Tim Iglesias (U. San Francisco) has posted Moving Beyond the Two-Person-Per-Bedroom: Revitalizing Application of the Federal Fair Housing Act to Private Residential Occupancy Standards on SSRN.  Here's the abstract:

New empirical evidence demonstrates that the common residential occupancy standard of two-persons-per-bedroom substantially limits the housing choices of many thousands of families, especially Latinos, Asians and extended families. The federal Fair Housing Act makes overly restrictive policies illegal, but the enforcement practices of the U.S. Department of Housing and Urban Development (HUD) have enabled the two-persons-per-bedroom standard to become de facto law. This article urges HUD to use its regulatory authority to remedy the situation and offers several solutions. And, if HUD fails to act, it encourages private plaintiffs to challenge the two-persons-per-bedroom standard and provides guidance to courts in deciding these cases.

Ben Barros

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March 30, 2011 in Home and Housing, Landlord-Tenant, Recent Scholarship | Permalink | Comments (0) | TrackBack (0)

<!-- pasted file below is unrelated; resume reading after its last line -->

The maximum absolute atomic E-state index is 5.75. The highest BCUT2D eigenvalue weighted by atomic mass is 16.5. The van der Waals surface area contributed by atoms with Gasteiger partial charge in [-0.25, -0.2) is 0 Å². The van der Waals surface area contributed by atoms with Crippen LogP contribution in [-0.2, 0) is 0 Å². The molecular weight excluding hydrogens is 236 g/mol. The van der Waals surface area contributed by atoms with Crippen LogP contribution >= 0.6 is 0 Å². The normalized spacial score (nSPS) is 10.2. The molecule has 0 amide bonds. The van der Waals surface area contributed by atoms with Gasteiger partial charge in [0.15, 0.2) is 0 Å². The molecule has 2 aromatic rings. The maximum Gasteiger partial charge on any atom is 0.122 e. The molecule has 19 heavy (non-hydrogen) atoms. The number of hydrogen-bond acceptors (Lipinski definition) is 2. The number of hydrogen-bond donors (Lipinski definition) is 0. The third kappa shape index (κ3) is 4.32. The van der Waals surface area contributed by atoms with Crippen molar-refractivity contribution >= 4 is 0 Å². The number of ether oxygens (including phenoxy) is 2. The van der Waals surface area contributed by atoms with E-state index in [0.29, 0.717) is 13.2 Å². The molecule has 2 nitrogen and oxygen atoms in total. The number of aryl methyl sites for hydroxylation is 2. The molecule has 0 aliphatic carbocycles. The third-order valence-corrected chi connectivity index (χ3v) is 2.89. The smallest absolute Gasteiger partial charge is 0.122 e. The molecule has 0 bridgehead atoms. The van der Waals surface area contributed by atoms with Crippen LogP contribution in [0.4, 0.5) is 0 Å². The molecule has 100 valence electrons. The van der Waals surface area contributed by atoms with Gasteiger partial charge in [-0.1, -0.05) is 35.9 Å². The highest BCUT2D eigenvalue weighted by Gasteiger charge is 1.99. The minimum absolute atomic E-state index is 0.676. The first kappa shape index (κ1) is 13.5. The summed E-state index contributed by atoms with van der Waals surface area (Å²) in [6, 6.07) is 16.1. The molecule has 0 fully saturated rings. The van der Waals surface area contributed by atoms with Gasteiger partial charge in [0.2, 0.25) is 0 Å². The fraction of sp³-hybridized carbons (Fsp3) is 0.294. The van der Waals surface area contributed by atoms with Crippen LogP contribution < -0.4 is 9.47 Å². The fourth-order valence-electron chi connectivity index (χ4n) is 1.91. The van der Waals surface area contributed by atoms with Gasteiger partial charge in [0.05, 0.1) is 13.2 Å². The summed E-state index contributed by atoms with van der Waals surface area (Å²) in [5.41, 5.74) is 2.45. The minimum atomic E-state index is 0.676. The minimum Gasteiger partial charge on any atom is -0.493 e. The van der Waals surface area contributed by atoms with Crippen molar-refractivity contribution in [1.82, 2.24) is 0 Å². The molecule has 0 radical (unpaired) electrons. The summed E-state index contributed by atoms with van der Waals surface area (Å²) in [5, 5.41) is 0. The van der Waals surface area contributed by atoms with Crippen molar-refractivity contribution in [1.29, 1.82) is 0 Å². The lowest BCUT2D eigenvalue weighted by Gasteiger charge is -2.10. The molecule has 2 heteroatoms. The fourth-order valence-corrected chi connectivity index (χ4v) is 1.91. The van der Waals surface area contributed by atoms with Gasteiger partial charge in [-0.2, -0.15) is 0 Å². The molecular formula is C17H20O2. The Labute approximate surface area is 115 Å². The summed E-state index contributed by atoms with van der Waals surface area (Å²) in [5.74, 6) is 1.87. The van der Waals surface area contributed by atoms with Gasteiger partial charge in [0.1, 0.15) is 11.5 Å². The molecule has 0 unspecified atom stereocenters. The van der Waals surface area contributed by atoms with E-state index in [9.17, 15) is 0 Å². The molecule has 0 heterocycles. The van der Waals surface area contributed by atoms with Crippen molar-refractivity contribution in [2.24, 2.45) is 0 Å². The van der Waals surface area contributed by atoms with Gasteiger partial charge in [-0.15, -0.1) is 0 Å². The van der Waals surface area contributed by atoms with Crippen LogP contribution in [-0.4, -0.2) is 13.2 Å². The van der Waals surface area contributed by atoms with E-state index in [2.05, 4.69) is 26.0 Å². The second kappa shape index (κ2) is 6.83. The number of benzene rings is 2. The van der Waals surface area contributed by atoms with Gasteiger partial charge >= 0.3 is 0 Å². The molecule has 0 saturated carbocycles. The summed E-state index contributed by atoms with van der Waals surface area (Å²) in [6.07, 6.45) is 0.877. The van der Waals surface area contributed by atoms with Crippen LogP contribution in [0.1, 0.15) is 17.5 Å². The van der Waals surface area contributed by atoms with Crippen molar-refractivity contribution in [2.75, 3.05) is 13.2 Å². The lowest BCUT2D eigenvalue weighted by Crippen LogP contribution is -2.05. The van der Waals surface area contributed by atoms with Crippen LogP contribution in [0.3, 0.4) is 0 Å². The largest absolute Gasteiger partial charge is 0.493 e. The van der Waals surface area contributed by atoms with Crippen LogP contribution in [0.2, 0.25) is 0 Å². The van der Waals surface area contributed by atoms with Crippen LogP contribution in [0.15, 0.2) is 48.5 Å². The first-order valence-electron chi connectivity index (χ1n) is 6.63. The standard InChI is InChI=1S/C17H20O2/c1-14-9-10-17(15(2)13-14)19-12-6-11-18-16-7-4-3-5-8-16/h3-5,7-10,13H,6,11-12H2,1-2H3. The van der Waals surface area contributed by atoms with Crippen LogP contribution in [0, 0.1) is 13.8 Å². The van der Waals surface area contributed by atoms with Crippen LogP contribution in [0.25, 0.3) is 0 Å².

Strand on Inheriting Inequality

Palma Joy Strand (Creighton) has posted Inheriting Inequality: Wealth, Race, and the Laws of Succession on SSRN.  Here's the abstract:

The article begins by documenting deep inequality in the form of Black-White wealth disparities: While the overall wealth distribution in the United States is highly unequal from both historical and international perspectives, racial wealth disparities are particularly acute, with median Black net worth approximately a tenth of median White net worth (as compared to median Black income that is approximately two-thirds of median White income). Next, the article ties the perpetuation of this inequality to current inheritance law. It then confronts this inequality as a civil rights issue in terms of its social effects, its historical causes, and legal avenues for attacking it. Finally, the article proposes two changes in our laws of succession to address this contemporary manifestation of White advantage and Black disadvantage. First, the article explains how civil rights considerations support existing proposals that inheritances be taxed as windfall income to those who receive them (as are lottery winnings currently). Second, the article identifies a need for revising intestacy law to provide heirs with clear title to assets, especially homes belonging to families of modest wealth whose wealth is primarily the value of those homes.

 

Ben Barros